This is actually the first quilt I ever pieced, and never got around to properly finishing. I started it in the summer of 2001, when Baltimore Sister was pregnant with Boy#2. I thought the quilt top came out pretty well! I even started to machine quilt it, but I either got bored or busy, or ran into something I couldn't conquer at the time, and it's been packed away ever since. Sheesh, that was another house and another lifetime ago, it seems.

At any rate, I've really never been taught to quilt, so I went to the Great American Teacher (youtube) and watched a bunch of how-to videos. Then I purchased a $30 darning foot for my sewing maching, plopped the machine down on a table in the (waiting-for-me-to-clean-it) basement and voila! Quilting!

OK, ok, it's not great. That stippling thing looks much easier on screen than it actually is. My "meandering" looks a little hesitant, and you can tell every point at which someone started talking to me, because that's where my curvy lines take a sharp turn. It's too bad there aren't any videos that tell you how to make your stitches uniform, because mine range from microscopic to gigantic.

I'm sick of stitching for today, but I do plan to practice some more on this quilt while we finish piecing Daughter#2's quilt. Maybe I'll be pretty good at it by the time we're ready to quilt hers. After all, the housework will wait as long as I'll let it!

Thursday, June 10, 2010

Don't try this at home

Well, I'm trying to be frugal and earth friendly. So I've made my own laundery detergent and make-up remover wipes, and I was trying to make my own dishwasher detergent. I found quite a few recipes online, most of which called for either washing soda or baking soda mixed with equal parts salt and borax. Easy enough, but most of the blogs said that this may cause a film on your dishes, which could be corrected with citric acid. No problem! I already use citric acid in the dishwasher for exactly that reason!

So, apparently ignorant of the most basic laws of chemistry, I mixed equal parts of washing soda, salt, and boric acid with half as much citric acid. It clumped up in the container, so I added some warm water, put on the lid, and shook it up. As I started to shake it up, the container started to expand, so I shut my eyes and started to loosen the lid. Before I could get the lid off, KABOOM!! The container exploded all over me and all over the kitchen. The ceiling fan was drenched! My kids were crying and asking if I was alive and if I could see. I hadn't even considered blindness until they brought it up, then I was afraid to open my eyes!

I can still see, and I guess this is a lesson learned. Don't try this one at home!

Monday, May 31, 2010

Memorial Day

Happy Memorial Day! Today we are remembering those who gave their lives in service to our country. I am especially blessed to have my own son home from West Point today.

I thought I wasn't going to be able to celebrate with my family, since I have three patients who are over-due. They are all first-time moms, and I can't believe they aren't begging me to induce them. In fact, I scheduled one to be induced this evening and she doesn't want to!! She prefers to wait, which I support, since the average gestation for a white primapara is 41 weeks and 1 day. However, I did have to review the risks of post-term pregnancy with her, and we have to do fetal surveillance in the form of non-stress tests and biophysical profiles (ultrasound to measure amniotic fluid, fetal tone, etc.).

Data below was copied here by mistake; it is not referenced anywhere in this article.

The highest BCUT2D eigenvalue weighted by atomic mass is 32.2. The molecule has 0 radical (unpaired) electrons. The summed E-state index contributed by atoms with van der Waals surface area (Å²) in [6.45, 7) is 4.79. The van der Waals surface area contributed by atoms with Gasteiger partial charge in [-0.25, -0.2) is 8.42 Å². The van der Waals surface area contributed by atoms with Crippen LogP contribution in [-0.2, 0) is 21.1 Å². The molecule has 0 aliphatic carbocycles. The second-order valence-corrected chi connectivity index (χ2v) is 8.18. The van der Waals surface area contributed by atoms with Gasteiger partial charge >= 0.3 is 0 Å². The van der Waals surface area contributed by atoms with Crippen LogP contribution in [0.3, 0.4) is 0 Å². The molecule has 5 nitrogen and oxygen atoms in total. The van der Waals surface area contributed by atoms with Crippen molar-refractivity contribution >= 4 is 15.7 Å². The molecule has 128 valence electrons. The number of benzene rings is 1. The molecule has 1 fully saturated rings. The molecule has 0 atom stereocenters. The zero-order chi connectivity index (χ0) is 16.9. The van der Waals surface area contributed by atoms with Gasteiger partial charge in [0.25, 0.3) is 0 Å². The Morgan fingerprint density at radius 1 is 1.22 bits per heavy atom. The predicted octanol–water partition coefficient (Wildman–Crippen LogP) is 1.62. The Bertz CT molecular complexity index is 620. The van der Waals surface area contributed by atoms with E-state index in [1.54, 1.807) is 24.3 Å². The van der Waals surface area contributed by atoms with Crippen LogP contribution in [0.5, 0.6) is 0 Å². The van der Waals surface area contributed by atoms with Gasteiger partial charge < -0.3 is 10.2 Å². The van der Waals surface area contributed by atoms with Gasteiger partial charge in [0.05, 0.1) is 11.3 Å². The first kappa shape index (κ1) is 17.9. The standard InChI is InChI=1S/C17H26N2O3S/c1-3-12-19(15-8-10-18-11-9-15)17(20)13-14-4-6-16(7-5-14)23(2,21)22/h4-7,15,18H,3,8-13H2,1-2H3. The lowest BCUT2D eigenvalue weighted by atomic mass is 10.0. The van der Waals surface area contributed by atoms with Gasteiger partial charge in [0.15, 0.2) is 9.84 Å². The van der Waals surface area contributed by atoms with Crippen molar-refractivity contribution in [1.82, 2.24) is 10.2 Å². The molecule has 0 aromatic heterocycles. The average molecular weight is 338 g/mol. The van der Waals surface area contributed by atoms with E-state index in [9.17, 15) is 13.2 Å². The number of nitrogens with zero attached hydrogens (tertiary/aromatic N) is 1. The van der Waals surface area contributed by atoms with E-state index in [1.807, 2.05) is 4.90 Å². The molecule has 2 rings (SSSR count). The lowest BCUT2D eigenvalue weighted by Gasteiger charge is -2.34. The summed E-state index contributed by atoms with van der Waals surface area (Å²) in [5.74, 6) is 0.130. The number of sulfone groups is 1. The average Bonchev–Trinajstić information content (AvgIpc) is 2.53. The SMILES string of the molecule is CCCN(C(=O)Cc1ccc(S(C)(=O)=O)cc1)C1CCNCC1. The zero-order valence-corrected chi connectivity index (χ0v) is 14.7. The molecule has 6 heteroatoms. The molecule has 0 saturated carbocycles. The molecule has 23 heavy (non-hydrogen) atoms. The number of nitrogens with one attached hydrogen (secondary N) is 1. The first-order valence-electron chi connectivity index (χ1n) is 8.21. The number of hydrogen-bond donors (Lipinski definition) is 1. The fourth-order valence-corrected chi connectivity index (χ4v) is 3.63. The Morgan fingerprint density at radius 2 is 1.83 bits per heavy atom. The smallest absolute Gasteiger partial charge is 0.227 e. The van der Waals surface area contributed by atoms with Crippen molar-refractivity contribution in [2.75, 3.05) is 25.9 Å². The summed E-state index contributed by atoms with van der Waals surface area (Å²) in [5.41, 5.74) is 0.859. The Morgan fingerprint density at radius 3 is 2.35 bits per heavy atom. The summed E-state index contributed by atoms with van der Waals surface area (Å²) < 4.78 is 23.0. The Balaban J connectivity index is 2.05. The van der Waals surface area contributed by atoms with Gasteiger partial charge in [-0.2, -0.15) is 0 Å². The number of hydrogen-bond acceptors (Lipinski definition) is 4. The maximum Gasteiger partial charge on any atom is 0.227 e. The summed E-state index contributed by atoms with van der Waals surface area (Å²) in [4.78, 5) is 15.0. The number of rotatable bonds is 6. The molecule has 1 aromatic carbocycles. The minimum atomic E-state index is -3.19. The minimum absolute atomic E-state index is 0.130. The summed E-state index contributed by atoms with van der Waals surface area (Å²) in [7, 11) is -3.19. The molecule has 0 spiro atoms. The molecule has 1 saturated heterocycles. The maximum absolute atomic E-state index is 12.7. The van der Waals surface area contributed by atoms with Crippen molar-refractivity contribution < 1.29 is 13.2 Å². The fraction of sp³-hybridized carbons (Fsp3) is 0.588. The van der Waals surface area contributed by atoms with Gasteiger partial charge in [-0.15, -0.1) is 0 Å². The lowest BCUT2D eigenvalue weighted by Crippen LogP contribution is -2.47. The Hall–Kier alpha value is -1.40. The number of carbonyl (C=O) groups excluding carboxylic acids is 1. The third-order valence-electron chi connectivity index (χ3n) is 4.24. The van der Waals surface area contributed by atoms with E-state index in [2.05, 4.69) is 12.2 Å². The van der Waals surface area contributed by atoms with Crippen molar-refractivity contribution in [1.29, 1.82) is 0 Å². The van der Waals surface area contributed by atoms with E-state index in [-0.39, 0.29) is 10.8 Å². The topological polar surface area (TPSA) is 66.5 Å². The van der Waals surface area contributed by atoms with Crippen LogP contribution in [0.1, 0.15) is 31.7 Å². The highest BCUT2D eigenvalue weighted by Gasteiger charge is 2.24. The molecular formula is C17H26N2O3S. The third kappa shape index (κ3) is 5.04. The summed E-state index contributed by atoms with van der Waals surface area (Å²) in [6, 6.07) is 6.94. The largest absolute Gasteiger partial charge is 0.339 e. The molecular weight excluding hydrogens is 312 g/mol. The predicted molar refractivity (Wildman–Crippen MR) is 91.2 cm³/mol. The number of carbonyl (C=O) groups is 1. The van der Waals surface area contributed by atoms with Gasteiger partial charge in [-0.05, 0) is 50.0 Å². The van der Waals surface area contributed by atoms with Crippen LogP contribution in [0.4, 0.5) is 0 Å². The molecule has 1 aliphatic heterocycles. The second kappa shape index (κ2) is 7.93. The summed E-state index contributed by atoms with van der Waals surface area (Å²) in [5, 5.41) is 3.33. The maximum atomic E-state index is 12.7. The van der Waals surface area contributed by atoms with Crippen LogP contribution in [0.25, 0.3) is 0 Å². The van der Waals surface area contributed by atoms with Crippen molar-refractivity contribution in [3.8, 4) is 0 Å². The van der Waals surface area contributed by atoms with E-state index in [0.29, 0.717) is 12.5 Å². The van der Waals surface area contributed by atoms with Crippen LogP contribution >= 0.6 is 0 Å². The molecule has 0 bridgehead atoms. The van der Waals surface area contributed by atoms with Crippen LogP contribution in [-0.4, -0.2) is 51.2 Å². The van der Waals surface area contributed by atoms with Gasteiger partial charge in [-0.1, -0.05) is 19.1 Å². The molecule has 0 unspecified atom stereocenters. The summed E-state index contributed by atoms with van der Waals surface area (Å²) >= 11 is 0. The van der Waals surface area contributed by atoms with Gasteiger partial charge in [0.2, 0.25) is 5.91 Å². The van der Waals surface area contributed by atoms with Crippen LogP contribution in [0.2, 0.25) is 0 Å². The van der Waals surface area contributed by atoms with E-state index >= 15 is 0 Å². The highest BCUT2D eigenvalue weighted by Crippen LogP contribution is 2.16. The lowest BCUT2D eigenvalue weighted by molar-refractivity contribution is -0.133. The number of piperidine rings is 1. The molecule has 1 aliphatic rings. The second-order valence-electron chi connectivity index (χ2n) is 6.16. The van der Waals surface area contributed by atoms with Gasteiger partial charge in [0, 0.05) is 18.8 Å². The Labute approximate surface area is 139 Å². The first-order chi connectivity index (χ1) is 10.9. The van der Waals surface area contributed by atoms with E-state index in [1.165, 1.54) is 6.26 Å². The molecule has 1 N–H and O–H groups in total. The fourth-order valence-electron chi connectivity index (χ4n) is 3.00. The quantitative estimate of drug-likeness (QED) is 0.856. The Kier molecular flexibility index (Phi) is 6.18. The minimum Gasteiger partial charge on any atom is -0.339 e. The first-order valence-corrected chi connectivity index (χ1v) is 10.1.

To make a long story short, I am home with my family today, and we had the chance to bake some cupcakes and see a family movie. Here's some pictures of the cupcakes we made. We even made the flags, which were printed from this website, cut, and glued to toothpicks.

I used my famous chocolate cake recipe, which uses only ingredients everyone has on hand; no eggs.

Double Dare Chocolate Cake

3 cups flour
2 cups sugar
1/2 cup Hershey's cocoa
1 tsp. salt
2 tsp. baking soda

Stir these dry ingredients together with a whisk.


2 tsp. vanilla
2 tsp. cider vinegar
1 cup vegetable oil
2 cups cold water

Mix with electric mixer.
Pour into greased and floured 9 x 13 insulated pan. Bake at 350 degrees for aboput 50 minutes. Check with toothpick. 24 Cupcakes: bake for 22 minutes.

I modified my white icing recipe and the results were fantastic! Here is the modified recipe:

White Icing

3/4 c. Crisco shortening (I don't have good results with generic)
2 TBSP. margarine
Salt: very generous dash(es), probably about 1/8 teaspoon. Don't omit this!
6 cups powdered sugar
1 tsp. vanilla

Mix together with electric mixer until very well mixed.

4 TBSP. milk

Continue mixing until very light and fluffy. Mmmmmmmmm!!

Friday, January 29, 2010

I'm a Not-So-Faithful Blogger

One of my new patients this week mentioned that she'd seen my blog.

My what????!!!!!

OK, so it's been awhile since I've blogged. (Is six months really that long?) I guess my life has been so crazy for the past few months, I forgot I had a blog! It would have really come in handy a few times when I needed to vent, or at Christmas when I wanted to share my theory of why I think the Virgin Mary had a midwife present at Christ's birth.

Those of you who know me personally are aware that the past few months my life has literally been on fast forward. I've had some major life changes, and am just beginning to catch my breath! Where do I start?

First of all, I have a new employer. Dr. McClusky decided to close his practice on October first, and he took a job at the clinic at St. E's. He wanted me to join him there, and St. E's made me an offer, but I would have been seeing patients in the clinic full-time, and not doing deliveries. Before he made the announcement, I had a feeling something might be on the horizon for him, so I had already been interviewing out-of-town since spring. I had a few nice offers, all of which included uprooting my family and abandoning my pregnant patients, and I had become pretty discouraged by the time Dr. M. made his official announcement. I just prayed and prayed, and one Sunday I had a delivery at North Side Hospital. My labor nurse was Pam, who is a nurse practitioner in Dr. Canby's office during the week and works in labor and delivery one day on the weekend. I kept thinking of her and Dr. Canby all that evening, and wondered aloud to Rich if I should ask her if she was interested in hiring a nurse-midwife. He pretty much commanded me to call her the next day, and the rest is history! She hired me that week and I started the day after Dr. McClusky's practice closed. It is a match made in heaven, I think! I became very busy very quickly, and I am sooooo happy there.